Crowd-funded film cataloguing the living conditions of migrants pulls no punches.
A chance email by a Somalian teenager in Athens opened the way to a series of shocking and untold stories that came to life in ‘Into the Fire’, a 40-minute crowd-funded film on the plight of migrants in Greece. Describing what they filmed as ‘unsettling’, the directors also intend to take the concept of crowd-sourcing into new territory
A hard-hitting documentary which shows the plight of refugees and migrants in Athens was released on Monday via YouTube in an experiment in distribution that its directors hope will bring the film all over the world and in different languages.
Into The Fire runs for 40 minutes and was directed by Guy Smallman and Kate Mara.
Its origins go back to this time last year when the two directors came to Athens to make a series of short films about austerity.
“What we discovered during our one day of filming on the situation of refugees in Greece was unsettling… The film grew in an organic fashion that surprised us. It seemed to have a life of its own and drag us along in its wake
– Directors Guy Smallman and Kate Mara
Before they left, they were contacted by a teenage refugee from Somalia, who emailed them a list of problems that he and his friends were facing. They all met up, opening the door to many contacts in the migrant world and to untold and shocking stories, recorded as a short series of interviews.
“What we discovered during our one day of filming on the situation of refugees in Greece was unsettling. Once we got back to London, we secured additional funding, to be able to go to Greece a second time and take a closer look at what was happening. From that starting point, the film grew in an organic fashion that surprised us. It seemed to have a life of its own and drag us along in its wake,” the directors said.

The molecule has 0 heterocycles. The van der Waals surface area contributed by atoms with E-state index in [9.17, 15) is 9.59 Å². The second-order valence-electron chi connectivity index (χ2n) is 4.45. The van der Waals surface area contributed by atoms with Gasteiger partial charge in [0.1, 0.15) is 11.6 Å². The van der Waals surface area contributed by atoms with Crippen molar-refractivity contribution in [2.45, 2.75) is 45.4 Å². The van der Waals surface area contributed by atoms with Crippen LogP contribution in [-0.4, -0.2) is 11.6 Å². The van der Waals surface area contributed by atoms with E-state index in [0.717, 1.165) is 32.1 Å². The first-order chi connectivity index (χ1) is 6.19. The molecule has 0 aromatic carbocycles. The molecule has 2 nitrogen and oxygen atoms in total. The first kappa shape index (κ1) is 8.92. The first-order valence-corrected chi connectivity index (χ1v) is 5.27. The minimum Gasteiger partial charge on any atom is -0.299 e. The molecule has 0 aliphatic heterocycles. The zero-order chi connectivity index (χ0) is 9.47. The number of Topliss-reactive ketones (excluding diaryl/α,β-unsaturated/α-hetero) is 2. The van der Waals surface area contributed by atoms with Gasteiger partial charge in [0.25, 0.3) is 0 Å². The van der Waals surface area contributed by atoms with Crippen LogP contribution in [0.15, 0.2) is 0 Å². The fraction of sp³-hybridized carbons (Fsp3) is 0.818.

Shot and edited with sensitivity and compassion, it doesn’t pull its punches and makes for harrowing viewing in parts. It gives incredible insights to the reality faced by people who simply want to lead peaceful, normal lives.
The release took place simultaneously on websites, blogs and other platforms around the internet.
Having relied on crowd-funding for part of the production costs, those behind the film say they are taking the concepts of crowd-sourcing one step further.
“These days, everyone is talking about crowd-funding. Part of the production of Into the Fire was also crowd-funded. We are going one step further: Not only the production, but also the distribution of Into the Fire is crowd-sourced. On April 21 Into the Fire will be released on simultaneously on various websites and platforms around the internet.”
For the launch, they managed to have the film subtitled into nine languages – Albanian, Czech, Danish, Dutch, French, German, Greek, Italian and Spanish – using social media networks. A team of volunteers has translated the film into a number of languages and new volunteers are still adding more languages.
The strategy of crowd-sourcing the production, launch and distribution of the film, its creators hope, will made those who view it active participants, commentators and amplifiers when it comes to opposing the conditions visited on the victims in the story.
Public screenings of the film are planned for Europe and Northern America, and those behind the film invite anyone to organise their own screening.